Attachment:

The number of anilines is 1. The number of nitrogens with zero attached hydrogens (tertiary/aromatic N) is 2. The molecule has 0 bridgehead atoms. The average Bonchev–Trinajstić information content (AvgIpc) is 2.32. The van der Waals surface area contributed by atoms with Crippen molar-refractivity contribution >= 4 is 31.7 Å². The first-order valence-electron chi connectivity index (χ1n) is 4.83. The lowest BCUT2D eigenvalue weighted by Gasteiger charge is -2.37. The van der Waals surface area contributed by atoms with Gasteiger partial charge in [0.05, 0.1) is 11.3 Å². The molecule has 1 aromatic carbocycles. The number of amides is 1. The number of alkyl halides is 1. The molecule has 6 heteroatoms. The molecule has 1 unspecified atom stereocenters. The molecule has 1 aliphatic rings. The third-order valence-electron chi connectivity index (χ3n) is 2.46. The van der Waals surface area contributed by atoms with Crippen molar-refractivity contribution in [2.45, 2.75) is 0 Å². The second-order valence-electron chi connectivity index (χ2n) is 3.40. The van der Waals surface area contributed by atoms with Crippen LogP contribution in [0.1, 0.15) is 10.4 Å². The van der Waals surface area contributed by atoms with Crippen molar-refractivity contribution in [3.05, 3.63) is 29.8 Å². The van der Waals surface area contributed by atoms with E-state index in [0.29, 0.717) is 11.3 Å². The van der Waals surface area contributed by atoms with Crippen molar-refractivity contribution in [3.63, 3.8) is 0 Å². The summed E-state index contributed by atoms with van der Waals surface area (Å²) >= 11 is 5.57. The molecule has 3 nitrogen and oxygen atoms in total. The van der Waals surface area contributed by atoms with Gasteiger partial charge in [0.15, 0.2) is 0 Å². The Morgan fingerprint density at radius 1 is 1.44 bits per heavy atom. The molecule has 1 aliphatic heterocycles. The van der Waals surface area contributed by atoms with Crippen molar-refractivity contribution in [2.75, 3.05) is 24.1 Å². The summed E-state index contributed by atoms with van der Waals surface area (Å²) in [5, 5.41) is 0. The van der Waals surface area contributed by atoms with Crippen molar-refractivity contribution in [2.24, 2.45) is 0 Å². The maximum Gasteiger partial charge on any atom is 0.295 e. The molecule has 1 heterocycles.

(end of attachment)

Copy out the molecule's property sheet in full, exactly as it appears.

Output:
The number of anilines is 1. The number of nitrogens with zero attached hydrogens (tertiary/aromatic N) is 2. The molecule has 0 bridgehead atoms. The average Bonchev–Trinajstić information content (AvgIpc) is 2.32. The van der Waals surface area contributed by atoms with Crippen molar-refractivity contribution >= 4 is 31.7 Å². The first-order valence-electron chi connectivity index (χ1n) is 4.83. The lowest BCUT2D eigenvalue weighted by Gasteiger charge is -2.37. The van der Waals surface area contributed by atoms with Gasteiger partial charge in [0.05, 0.1) is 11.3 Å². The molecule has 1 aromatic carbocycles. The number of amides is 1. The number of alkyl halides is 1. The molecule has 6 heteroatoms. The molecule has 1 unspecified atom stereocenters. The molecule has 1 aliphatic rings. The third-order valence-electron chi connectivity index (χ3n) is 2.46. The van der Waals surface area contributed by atoms with Crippen molar-refractivity contribution in [2.45, 2.75) is 0 Å². The second-order valence-electron chi connectivity index (χ2n) is 3.40. The van der Waals surface area contributed by atoms with Crippen LogP contribution in [0.1, 0.15) is 10.4 Å². The van der Waals surface area contributed by atoms with Crippen molar-refractivity contribution in [3.05, 3.63) is 29.8 Å². The van der Waals surface area contributed by atoms with E-state index in [0.29, 0.717) is 11.3 Å². The van der Waals surface area contributed by atoms with Crippen molar-refractivity contribution in [3.63, 3.8) is 0 Å². The summed E-state index contributed by atoms with van der Waals surface area (Å²) >= 11 is 5.57. The molecule has 3 nitrogen and oxygen atoms in total. The van der Waals surface area contributed by atoms with Gasteiger partial charge in [0.15, 0.2) is 0 Å². The Morgan fingerprint density at radius 1 is 1.44 bits per heavy atom. The molecule has 1 aliphatic heterocycles. The van der Waals surface area contributed by atoms with Crippen molar-refractivity contribution in [2.75, 3.05) is 24.1 Å². The summed E-state index contributed by atoms with van der Waals surface area (Å²) in [5, 5.41) is 0. The van der Waals surface area contributed by atoms with Crippen molar-refractivity contribution in [2.24, 2.45) is 0 Å². The maximum Gasteiger partial charge on any atom is 0.295 e. The molecule has 1 heterocycles.